4. Likewise, there will be no makeup quizzes.  The lowest three quizzes will be dropped.  Note that the quizzes represent one half of a letter grade that you can earn mostly just by being in class.

Policy:

  1. This course is bound by all applicable UW regulations. Your responsibilities as a student are addressed by UW Regulation 8-30 and are described in the UW Student Code of Conduct. You should also be aware of UW Regulation 6-802 which pertains to academic dishonesty. These regulations can be found on the UW website.
  2. If you have any type of disability that requires accommodation please inform the instructor immediately. Any such disability must be registered with University Disability Support Services which is located in Knight Hall room 330.
  3. It is important that you attend class, but you are all adults who are responsible for managing your time as you see fit. Accordingly, if you have a more pressing matter during class time such as: doing homework for another class, loudly eating your lunch/snack/dinner, reading the newspaper, doing crossword/sudoku/The Jumble, sending and receiving text messages, using your laptop/Blackberry/iPhone/iPod/iPad/Android to check your e-mail/Facebook/eBay auction status/other, conducting a conversation with your neighbor, etc. please feel free to take care of that elsewhere. As a practicing engineer you will attend many meetings, and each of them will have some alleged purpose. Be aware that the sole purpose of our class meetings is for you and your classmates to learn about communications theory, and that any activity detrimental to that purpose is not acceptable. Avoid coming to class late, but if you must arrive late please do so a quietly as possible.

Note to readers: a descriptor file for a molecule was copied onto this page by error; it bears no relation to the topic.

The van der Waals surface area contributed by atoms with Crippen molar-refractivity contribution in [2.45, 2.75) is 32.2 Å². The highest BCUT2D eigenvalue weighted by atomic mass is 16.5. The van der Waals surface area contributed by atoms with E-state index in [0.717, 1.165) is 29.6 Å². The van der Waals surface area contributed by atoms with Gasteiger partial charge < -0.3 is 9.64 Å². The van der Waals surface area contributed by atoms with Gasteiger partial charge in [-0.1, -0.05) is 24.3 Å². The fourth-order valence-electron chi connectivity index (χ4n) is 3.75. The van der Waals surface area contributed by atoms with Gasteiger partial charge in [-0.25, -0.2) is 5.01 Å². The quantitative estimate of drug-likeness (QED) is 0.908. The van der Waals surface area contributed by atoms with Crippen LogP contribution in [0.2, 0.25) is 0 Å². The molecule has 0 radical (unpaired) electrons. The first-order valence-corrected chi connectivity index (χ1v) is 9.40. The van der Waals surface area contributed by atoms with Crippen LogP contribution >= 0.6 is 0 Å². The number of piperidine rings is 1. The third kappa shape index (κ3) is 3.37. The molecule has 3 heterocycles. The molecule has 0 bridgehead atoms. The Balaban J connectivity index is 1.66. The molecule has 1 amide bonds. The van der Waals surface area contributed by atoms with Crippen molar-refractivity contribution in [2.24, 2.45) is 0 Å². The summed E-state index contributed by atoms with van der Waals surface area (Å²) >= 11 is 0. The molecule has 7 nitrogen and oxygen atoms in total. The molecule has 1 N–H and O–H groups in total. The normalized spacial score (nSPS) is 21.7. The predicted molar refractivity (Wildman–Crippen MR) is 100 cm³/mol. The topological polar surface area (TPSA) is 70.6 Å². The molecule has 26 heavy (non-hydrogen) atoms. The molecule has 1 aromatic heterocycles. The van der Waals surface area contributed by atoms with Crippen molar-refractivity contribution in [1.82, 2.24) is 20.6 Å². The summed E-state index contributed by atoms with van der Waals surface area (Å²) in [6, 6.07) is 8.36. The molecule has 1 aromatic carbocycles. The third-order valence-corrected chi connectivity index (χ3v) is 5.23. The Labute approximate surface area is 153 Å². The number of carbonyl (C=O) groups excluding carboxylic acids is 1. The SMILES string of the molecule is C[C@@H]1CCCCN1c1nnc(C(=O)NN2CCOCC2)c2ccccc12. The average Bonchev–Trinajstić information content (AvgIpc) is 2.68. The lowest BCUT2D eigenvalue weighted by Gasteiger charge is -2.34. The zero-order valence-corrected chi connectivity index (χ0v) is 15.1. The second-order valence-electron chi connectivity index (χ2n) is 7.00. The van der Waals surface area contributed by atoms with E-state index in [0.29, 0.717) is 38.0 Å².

4. If you do miss class, and you come to office hours to ask questions that were addressed in the lecture you missed, please do not be offended if you are asked to come back after you have read the relevant portion of the text book.
  5. You are welcome to come to my office outside office hours. However, the fact that you have free time does not imply that I have free time. I reserve the right to delay your visit until a mutually agreeable time.